Introducing DISTANT, a game about saving dreamscapes from destruction

Many words can be used to describe last year’s endless snowboarding game Alto’s Adventure, but the one that stands out for me is flow. This encompassed the curves and angles of its snowdrifts, its wordless storytelling, and how smoothly it reset you to the top of its mountain once you fell. It was a game in harmony with itself, perfecting the loop that most mobile games aim to persuade their players to get caught up in, but giving you beautiful Peruvian horizons to admire rather than stooping to tiring exchanges of virtual currency and statistics.

I was delighted, then, when Ryan Cash of Built By Snowman (creators of Alto’s Adventure) told me that one of the next games he’s working on “focuses on the elegance of movement.” Announced today, the game is to be called DISTANT, and has so far been confirmed for Windows, Mac, consoles, and Apple TV.

“a wondrous voyage through pastel dreamscapes”

In simple terms, it’s a platformer, but it’s the kind of game that is being made to transcend the standardizing labels of genres, as is demonstrated by the full description that Cash gave me: “DISTANT takes you on a wondrous voyage through pastel dreamscapes, to prevent a calamity from consuming the world you once knew. Along the way, you’ll confront an inescapable past, and learn how much you’re willing to sacrifice in your search for solace.” The teaser trailer released today shows a cloaked character jumping across a large gap between two rocky plinths in a dark cavern. By themselves, this figure would not make the leap, but they appear to be aided by some mystical force, which propels them in mid-air as if they had been shot out of a cannon.

Alongside the trailer, I was able to see the first screenshots of the game, which acted as a showreel of the game’s environments: towering peaks, moonlit shores, vibrant meadows, cavernous labyrinths. They were idyllic shots with a keen sense of space and color, the skies punctured by an eclipse, and with faint wisps of wind inviting lift over steep and deadly drops. First impressions is that it’s striving to be elegant, reserved, evoking grandiosity through the impression of epic landscapes and the visual journey across them.

Everything about DISTANT makes it look like a logical follow-up to Alto’s Adventure. But it’s not really that at all, as it’s originally the work of new Australian independent studio Slingshot and Satchel, who started making the game with no tie to Alto’s Adventure at all. Cash and his team at Built By Snowman are acting as publisher and creative partner here, as announced back in July this year, helping to get the word out and advise during the game’s production.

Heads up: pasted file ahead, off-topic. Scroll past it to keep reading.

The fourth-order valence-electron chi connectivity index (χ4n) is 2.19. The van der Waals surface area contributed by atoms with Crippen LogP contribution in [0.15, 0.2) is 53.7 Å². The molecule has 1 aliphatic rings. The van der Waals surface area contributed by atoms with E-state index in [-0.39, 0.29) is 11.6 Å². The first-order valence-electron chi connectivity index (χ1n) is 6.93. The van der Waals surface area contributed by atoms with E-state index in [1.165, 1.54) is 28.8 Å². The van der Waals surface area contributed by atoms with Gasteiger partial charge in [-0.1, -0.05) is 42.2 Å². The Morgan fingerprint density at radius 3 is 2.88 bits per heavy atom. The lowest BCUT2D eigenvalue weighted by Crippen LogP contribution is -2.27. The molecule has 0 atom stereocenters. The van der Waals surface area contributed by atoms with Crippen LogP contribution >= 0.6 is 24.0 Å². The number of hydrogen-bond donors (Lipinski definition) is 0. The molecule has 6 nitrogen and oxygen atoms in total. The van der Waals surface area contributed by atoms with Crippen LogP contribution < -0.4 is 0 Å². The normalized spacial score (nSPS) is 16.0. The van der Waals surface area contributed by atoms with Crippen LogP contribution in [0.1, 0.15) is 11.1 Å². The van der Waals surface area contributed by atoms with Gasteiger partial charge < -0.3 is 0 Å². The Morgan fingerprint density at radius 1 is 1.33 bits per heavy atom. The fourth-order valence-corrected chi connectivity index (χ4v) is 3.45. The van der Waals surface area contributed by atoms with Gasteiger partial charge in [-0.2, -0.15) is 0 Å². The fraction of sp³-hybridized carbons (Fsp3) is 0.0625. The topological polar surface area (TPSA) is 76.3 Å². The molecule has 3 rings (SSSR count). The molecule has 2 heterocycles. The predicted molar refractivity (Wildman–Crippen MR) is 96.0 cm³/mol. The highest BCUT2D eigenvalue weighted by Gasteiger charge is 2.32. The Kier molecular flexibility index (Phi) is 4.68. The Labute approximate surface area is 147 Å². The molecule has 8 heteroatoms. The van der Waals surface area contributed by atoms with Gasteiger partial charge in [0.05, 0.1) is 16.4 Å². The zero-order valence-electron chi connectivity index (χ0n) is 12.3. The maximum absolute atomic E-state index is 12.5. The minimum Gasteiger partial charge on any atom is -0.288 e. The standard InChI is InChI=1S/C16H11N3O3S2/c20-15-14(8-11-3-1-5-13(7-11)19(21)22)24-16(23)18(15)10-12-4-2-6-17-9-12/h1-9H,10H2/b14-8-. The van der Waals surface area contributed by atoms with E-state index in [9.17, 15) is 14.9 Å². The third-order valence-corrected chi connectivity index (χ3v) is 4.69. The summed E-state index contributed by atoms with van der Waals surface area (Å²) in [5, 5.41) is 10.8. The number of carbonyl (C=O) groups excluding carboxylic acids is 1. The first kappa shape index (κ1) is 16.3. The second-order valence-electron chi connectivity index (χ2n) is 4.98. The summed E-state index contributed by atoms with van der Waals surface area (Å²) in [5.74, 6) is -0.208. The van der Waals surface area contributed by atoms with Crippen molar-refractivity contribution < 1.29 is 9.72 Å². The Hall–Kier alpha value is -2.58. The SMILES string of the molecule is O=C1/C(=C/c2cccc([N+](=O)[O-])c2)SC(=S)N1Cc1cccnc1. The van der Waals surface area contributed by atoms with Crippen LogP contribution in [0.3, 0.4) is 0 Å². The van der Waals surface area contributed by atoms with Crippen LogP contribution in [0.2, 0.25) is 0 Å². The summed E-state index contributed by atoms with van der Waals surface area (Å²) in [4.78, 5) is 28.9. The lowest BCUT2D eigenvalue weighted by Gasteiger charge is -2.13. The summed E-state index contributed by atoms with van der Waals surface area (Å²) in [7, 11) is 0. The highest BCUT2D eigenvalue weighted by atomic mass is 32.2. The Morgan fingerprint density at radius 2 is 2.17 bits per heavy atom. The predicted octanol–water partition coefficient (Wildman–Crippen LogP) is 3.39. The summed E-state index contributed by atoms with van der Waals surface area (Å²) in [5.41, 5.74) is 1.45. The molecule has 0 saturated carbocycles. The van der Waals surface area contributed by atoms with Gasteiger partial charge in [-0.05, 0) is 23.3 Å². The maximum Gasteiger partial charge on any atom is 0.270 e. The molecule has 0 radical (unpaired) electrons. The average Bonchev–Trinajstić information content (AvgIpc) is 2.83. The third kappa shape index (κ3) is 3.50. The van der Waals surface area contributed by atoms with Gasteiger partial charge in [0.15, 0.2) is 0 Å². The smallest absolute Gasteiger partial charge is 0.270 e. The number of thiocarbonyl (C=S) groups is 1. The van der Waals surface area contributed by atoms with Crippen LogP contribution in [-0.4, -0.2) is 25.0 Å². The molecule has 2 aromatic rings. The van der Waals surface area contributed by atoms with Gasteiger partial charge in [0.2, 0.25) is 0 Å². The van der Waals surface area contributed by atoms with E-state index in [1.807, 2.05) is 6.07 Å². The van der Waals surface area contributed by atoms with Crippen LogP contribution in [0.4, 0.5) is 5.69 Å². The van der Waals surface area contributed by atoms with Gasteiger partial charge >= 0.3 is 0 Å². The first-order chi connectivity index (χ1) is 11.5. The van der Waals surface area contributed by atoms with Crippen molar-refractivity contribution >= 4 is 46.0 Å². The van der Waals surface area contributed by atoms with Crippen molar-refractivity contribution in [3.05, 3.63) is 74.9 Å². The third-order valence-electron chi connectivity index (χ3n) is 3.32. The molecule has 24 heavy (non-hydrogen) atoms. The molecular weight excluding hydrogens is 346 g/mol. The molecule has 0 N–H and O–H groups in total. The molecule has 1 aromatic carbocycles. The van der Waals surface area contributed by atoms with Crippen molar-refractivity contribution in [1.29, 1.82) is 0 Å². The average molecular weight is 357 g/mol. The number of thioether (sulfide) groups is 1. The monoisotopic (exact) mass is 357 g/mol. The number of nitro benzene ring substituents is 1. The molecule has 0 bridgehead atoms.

The name Slingshot and Satchel refers to “the staple items you need to embark on a new journey.” That’s what the studio represents for its founders, engaged couple Chris Wearing and Megan Campbell, who left their previous positions at a Perth-based game studio, put some of their money together, and vouched to create more impactful games together. At that point, the scary bit was done—making the leap from a secure position to founding a studio—but the hard part had only just started: making their maiden game.

“That feeling of searching for home and trying to satiate the desire to belong”

As they worked on several small ideas to get them started, Wearing and Campbell realized that they all shared a focus on fluid movement juxtaposed against tight controls. “Exploring that juxtaposition between fluidity and precision led us to contemplate notions of the link between beauty and decay, which led to the seeds of DISTANT,” Wearing said. The original title for the game was “Hiraeth,” which is a Welsh word without a direct English translation that encompasses homesickness and grief for things that have been lost. “That feeling of searching for home and trying to satiate the desire to belong is something that has very much guided the development of DISTANT‘s story,” Campbell said.

You can see a little of how this direction has guided DISTANT in the trailer and screenshots, which all contain a glowing pyramid. In the trailer, that pyramid emits an invisible energy and causes plant life to grow around it, which suggests it has restorative powers. It seems to be the object of the figure’s desire as they leap towards it, suggesting that these pyramids are what you journey to collect, and perhaps in doing so are able to revive a decaying landscape, restoring it to beauty.


Wearing and Campbell aren’t confirming that this is the case yet, and aren’t giving too much more away than what they’ve shown, but they did take the time to describe how DISTANT to similar games. “Without giving too much away, DISTANT is our attempt to take a meaningful pause and reexamine what aspects of traditional genres like platformers might be walled off unnecessarily,” Wearing said. “To marry traditionally disparate concepts like ‘zen play’ and tight, satisfying challenge and explore a tonal space where they might not be so mutually exclusive after all.”

For more, you’ll have to keep an eye out on DISTANT‘s website as it’s gradually updated to reveal more of the game.